Resuscitation is a medical treatment or procedure that involves rectifying some physiological disorder in a patient with emergency needs (Atkins, et. al., 2017). Examples of situations where resuscitation is needed are acid-base imbalance, hypoperfusion, altered consciousness, blood sugar regulation, respiratory failure, electrolyte imbalance, cardiac arrest, etc. Cardiopulmonary resuscitation is a good instance of resuscitation treatments (Holifield et al., 2018). It entails chest compression and artificial ventilation to restore intact brain function, heartbeat, blood circulation, and ventilation (Stupple, Geocadin, & Celi, 2016). The method aims at providing oxygen to the patient. Resuscitation holds significant importance in emergency medicine, trauma surgery, and intensive care medicine (Holifield et al., 2018).
Mr. Smith has avoided euthanasia and opted for getting all possible treatments available in medical science (Lynn & Meisenberg, 2019). He is undergoing regular chemotherapy, radiotherapy, and immunotherapy, which will together ensure his possible life extension. These therapies will prolong life artificially as long as possible (Prigerson et al., 2015). However, because of his serious ailment, he might need sometime resuscitation treatment that helps him survive during severe attacks of disease. Resuscitation in melanoma can take the form of rescuing the skin dendritic cells to stop the uncontrolled growth of cancer cells (Prokopi et al., 2019). Surgery is one useful way to resuscitate patients with tumors. Surgery involves removal of the tumor cells as well as some of the healthy cells surrounding the infected area (Terushkin, Brodland, Sharon, & Zitelli, 2016). Mr. Smith will need surgery in critical situations. The doctors can prescribe any one of the many forms of surgery available for melanoma (Ellison, Zitelli, & Brodland, 2019). Lymph node dissection, lymph node biopsy, lymphatic mapping, or wide excision can be the possible alternatives in his case. Mr. Smith will need one of these surgeries depending upon his situation, besides getting regular treatment of his disease (Baranowski, Yeung, Chen, Gillespie, & Goodman, 2019).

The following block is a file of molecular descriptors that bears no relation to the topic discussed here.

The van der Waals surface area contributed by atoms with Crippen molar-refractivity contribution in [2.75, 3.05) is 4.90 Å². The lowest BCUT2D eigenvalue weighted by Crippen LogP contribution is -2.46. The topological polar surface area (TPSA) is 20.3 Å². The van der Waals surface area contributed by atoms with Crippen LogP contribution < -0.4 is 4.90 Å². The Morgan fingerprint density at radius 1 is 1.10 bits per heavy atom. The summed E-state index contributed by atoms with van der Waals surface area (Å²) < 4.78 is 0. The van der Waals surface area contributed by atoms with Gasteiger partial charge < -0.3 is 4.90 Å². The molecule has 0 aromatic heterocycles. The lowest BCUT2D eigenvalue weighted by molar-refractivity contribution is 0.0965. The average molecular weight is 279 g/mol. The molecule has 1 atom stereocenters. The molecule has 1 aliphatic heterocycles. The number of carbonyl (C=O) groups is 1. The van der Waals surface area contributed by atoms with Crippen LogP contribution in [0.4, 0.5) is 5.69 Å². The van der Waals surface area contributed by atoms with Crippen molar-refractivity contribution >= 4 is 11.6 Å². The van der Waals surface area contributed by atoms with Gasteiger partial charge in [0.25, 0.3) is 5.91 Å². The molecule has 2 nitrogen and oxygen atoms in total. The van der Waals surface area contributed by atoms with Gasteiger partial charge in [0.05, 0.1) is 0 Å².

In spite of getting all possible treatment, it is quite possible that Mr. Smith needs to make a will regarding his treatment (Hack, Buecking, Lopez, Ruchholtz, & Kühne, 2016). That would be a more planned and secure way of pursuing the medical treatment.
Living Wills and Advance Care Directives
The term ‘Advance care directive’ refers to a legal document that comprises a person’s specifications about the decisions and actions related to their health conditions to be taken on their behalf in case they do not remain able to do so by themselves (Musa, et. al., 2015). An advance care directive entails both the decisions made by patients themselves and the decisions made on their behalf by medics in case of their incapacitation (Atkins, et. al., 2017).